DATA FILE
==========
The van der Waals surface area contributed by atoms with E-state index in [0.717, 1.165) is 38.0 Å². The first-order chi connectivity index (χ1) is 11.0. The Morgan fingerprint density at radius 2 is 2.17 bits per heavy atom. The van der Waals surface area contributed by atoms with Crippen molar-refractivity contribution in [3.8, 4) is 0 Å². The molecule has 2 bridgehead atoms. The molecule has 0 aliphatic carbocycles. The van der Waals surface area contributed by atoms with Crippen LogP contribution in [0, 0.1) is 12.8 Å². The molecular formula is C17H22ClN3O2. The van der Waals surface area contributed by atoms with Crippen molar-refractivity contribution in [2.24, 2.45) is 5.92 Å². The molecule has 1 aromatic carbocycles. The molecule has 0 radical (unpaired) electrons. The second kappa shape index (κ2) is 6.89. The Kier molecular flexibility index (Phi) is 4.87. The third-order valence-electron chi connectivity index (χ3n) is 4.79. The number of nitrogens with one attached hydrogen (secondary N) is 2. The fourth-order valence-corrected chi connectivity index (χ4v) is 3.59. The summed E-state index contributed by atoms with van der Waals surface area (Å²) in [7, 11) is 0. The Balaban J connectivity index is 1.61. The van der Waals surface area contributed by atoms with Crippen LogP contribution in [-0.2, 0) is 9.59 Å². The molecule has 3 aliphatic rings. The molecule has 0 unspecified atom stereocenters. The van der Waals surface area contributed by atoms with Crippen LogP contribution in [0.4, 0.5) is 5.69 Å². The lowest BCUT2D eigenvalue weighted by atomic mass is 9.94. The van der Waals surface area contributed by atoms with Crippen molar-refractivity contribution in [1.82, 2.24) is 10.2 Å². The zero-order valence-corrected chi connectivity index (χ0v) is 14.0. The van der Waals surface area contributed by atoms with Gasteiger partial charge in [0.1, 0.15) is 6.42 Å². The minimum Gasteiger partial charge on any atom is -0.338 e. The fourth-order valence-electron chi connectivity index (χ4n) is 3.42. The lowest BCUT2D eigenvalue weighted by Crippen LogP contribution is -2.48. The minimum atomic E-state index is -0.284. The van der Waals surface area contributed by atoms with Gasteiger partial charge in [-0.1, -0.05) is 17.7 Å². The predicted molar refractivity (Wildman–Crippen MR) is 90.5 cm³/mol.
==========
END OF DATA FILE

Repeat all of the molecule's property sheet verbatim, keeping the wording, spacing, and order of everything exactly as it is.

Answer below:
The van der Waals surface area contributed by atoms with E-state index in [0.717, 1.165) is 38.0 Å². The first-order chi connectivity index (χ1) is 11.0. The Morgan fingerprint density at radius 2 is 2.17 bits per heavy atom. The van der Waals surface area contributed by atoms with Crippen molar-refractivity contribution in [3.8, 4) is 0 Å². The molecule has 2 bridgehead atoms. The molecule has 0 aliphatic carbocycles. The van der Waals surface area contributed by atoms with Crippen LogP contribution in [0, 0.1) is 12.8 Å². The molecular formula is C17H22ClN3O2. The van der Waals surface area contributed by atoms with Crippen molar-refractivity contribution in [2.24, 2.45) is 5.92 Å². The molecule has 1 aromatic carbocycles. The molecule has 0 radical (unpaired) electrons. The second kappa shape index (κ2) is 6.89. The Kier molecular flexibility index (Phi) is 4.87. The third-order valence-electron chi connectivity index (χ3n) is 4.79. The number of nitrogens with one attached hydrogen (secondary N) is 2. The fourth-order valence-corrected chi connectivity index (χ4v) is 3.59. The summed E-state index contributed by atoms with van der Waals surface area (Å²) in [7, 11) is 0. The Balaban J connectivity index is 1.61. The van der Waals surface area contributed by atoms with Crippen LogP contribution in [-0.2, 0) is 9.59 Å². The molecule has 3 aliphatic rings. The molecule has 0 unspecified atom stereocenters. The van der Waals surface area contributed by atoms with Crippen LogP contribution in [0.4, 0.5) is 5.69 Å². The lowest BCUT2D eigenvalue weighted by atomic mass is 9.94. The van der Waals surface area contributed by atoms with Crippen molar-refractivity contribution in [1.82, 2.24) is 10.2 Å². The zero-order valence-corrected chi connectivity index (χ0v) is 14.0. The van der Waals surface area contributed by atoms with Gasteiger partial charge in [0.1, 0.15) is 6.42 Å². The minimum Gasteiger partial charge on any atom is -0.338 e. The fourth-order valence-electron chi connectivity index (χ4n) is 3.42. The lowest BCUT2D eigenvalue weighted by Crippen LogP contribution is -2.48. The minimum atomic E-state index is -0.284. The van der Waals surface area contributed by atoms with Gasteiger partial charge in [-0.1, -0.05) is 17.7 Å². The predicted molar refractivity (Wildman–Crippen MR) is 90.5 cm³/mol.